When men are under stress, instead of preferring women who resemble themselves as they normally do, they choose dissimilar women, researchers now find. Scientists in Germany and their colleagues had 50 men look at 30 pictures of erotic female nudes. These photos were computer-modified so their faces subtly resembled either the volunteer in question or another volunteer. All the men in question were white, clean-shaven heterosexual university students of normal weight without facial tattoos or piercings, and none of the men recognized the erotica had been computer-modified or resembled them. Before the volunteers looked at the nude pictures, they put their hands in either comfortable body-temperature water or painfully cold water. Tests of heart rate and blood pressure, as well as of saliva to check for the stress hormone cortisol, all confirmed the cold water stressed the men while the warm water did not. When the volunteers looked at the erotica, relaxed men found nudes whose faces resembled them more pleasant. Stress, on the other hand, made the men reverse their preferences. Humans of both sexes usually prefer mates that resemble themselves, with previous studies suggesting people find mates with faces that resembled theirs more trustworthy, and that men looked for trustworthiness in long-term relationships. Other past research found men look for mates who look like mom, while women prefer men who look like dad. However, stress could alter mating preferences, according to past research in mice and flies and, now, in humans as well. When times are dangerous, the researchers conjectured men might not want women too similar to them, as inbreeding might lead to offspring not genetically diverse enough to deal with the varying circumstances that a risky and stressful environment might impose on them. "Chronic stress is an important issue in today's society," said researcher Johanna Lass-Hennemann, a psychobiologist now at the University of Saarland in Germany. "In future studies, I would like to investigate the effects of chronic stress on our mating preferences and to do this in men and women." The scientists detailed their findings online March 10 in the Proceedings of the Royal Society B.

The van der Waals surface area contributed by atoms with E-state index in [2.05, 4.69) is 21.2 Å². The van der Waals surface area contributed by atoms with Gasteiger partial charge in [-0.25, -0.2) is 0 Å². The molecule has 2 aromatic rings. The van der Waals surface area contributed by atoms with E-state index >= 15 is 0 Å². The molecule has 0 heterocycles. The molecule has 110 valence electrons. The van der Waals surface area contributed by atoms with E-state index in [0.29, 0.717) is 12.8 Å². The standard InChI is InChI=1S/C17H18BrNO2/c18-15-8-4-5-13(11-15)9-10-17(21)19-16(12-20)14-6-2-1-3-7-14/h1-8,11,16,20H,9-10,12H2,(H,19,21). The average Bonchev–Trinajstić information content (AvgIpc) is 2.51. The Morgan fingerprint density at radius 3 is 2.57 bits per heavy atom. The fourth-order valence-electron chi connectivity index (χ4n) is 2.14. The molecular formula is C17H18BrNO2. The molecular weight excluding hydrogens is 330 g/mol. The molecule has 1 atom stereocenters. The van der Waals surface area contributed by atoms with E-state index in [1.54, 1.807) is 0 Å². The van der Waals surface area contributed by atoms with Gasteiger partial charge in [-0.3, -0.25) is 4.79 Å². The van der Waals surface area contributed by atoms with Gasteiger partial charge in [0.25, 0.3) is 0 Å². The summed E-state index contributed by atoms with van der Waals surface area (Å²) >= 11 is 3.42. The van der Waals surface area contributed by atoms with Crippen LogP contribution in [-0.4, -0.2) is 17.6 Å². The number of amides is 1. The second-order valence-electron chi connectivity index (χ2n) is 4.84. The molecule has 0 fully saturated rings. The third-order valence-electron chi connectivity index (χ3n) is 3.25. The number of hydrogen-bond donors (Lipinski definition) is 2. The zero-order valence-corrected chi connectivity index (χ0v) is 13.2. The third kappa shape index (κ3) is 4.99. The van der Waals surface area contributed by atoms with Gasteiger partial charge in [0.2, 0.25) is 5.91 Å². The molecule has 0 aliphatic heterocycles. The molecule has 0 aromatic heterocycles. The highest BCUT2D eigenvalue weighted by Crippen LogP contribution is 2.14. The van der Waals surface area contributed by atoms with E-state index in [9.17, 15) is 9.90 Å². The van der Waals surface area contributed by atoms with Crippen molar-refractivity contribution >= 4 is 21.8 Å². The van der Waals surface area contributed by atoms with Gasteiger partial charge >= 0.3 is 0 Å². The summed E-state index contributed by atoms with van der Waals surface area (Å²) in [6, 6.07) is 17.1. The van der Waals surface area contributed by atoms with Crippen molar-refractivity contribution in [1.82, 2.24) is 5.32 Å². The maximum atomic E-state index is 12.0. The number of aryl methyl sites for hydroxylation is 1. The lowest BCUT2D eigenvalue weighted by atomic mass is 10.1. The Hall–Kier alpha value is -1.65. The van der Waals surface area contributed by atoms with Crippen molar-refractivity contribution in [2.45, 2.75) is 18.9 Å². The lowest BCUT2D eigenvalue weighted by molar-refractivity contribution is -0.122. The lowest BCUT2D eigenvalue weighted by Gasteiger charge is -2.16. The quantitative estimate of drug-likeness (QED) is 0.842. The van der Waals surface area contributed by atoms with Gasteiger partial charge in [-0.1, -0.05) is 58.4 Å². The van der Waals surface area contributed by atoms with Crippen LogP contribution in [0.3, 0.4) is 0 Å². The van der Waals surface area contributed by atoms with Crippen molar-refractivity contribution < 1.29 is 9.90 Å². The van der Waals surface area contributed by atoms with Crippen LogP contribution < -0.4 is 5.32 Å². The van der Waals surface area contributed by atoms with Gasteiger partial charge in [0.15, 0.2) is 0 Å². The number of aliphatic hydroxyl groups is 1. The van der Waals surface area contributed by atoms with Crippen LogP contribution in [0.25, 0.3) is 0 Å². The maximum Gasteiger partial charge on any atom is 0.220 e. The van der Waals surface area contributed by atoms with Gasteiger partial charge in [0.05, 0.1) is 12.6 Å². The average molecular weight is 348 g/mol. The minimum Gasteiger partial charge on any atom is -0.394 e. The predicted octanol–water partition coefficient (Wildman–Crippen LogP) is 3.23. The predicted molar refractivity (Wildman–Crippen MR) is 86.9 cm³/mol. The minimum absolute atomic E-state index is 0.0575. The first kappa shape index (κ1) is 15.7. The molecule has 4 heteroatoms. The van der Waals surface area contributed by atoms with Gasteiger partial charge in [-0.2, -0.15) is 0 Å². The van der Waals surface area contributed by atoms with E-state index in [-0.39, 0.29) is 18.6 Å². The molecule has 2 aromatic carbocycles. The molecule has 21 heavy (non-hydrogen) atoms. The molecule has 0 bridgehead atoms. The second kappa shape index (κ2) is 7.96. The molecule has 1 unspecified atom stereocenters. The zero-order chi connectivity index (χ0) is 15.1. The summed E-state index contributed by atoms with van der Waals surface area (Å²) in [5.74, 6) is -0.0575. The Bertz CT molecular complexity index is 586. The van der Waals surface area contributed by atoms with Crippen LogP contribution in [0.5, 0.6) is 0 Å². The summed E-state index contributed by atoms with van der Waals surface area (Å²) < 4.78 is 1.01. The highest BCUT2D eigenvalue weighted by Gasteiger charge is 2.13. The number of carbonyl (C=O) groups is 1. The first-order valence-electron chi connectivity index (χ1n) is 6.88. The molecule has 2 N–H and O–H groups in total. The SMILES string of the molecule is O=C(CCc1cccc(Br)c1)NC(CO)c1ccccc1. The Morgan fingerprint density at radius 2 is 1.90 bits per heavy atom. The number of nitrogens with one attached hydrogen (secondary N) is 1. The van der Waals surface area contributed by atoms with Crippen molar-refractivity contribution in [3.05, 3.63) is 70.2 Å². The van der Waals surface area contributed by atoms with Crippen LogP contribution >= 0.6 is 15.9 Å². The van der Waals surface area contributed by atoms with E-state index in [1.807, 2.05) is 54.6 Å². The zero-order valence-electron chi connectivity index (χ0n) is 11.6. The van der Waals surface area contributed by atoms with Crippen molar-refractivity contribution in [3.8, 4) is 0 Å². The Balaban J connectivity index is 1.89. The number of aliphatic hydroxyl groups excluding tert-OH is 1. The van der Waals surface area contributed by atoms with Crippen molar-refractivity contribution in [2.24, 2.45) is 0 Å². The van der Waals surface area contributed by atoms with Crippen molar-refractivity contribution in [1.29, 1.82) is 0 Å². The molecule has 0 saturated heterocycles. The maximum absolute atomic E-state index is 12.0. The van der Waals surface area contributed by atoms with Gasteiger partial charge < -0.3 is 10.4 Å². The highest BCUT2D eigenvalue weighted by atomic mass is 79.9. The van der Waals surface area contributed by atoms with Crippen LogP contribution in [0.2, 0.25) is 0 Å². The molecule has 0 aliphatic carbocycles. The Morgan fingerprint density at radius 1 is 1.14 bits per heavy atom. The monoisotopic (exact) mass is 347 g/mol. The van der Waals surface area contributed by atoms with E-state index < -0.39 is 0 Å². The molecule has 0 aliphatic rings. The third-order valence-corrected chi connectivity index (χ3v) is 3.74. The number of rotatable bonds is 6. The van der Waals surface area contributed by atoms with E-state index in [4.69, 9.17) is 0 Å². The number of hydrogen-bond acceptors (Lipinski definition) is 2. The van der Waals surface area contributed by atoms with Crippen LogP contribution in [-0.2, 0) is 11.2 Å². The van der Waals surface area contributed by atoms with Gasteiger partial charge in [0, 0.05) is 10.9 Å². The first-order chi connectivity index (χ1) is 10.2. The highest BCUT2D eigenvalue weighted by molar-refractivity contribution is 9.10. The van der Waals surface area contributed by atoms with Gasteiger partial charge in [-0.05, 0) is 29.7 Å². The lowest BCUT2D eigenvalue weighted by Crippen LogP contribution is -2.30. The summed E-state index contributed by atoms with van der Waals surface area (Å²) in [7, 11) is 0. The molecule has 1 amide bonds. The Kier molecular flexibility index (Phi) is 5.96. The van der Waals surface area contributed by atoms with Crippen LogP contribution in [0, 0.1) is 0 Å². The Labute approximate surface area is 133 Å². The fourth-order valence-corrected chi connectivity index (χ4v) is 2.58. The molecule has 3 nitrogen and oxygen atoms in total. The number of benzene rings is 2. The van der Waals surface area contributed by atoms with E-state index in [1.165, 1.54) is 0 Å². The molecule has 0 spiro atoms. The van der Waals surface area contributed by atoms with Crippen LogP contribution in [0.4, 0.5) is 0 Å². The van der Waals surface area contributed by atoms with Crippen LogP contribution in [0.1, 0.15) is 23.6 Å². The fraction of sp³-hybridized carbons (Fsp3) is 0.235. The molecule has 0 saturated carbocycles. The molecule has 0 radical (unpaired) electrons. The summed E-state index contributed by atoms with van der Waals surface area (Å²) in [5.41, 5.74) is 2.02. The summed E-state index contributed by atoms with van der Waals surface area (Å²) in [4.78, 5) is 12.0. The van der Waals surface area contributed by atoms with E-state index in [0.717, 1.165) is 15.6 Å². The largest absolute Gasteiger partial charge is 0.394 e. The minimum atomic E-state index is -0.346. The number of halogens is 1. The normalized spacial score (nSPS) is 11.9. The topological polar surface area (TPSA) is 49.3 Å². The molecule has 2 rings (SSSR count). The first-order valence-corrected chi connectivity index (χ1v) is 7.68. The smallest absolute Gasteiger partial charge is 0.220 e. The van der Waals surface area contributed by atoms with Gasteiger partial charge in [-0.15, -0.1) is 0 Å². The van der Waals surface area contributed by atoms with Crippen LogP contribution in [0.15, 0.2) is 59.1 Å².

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Charles Q. Choi is a contributing writer for Live Science and Space.com. He covers all things human origins and astronomy as well as physics, animals and general science topics. Charles has a Master of Arts degree from the University of Missouri-Columbia, School of Journalism and a Bachelor of Arts degree from the University of South Florida. Charles has visited every continent on Earth, drinking rancid yak butter tea in Lhasa, snorkeling with sea lions in the Galapagos and even climbing an iceberg in Antarctica.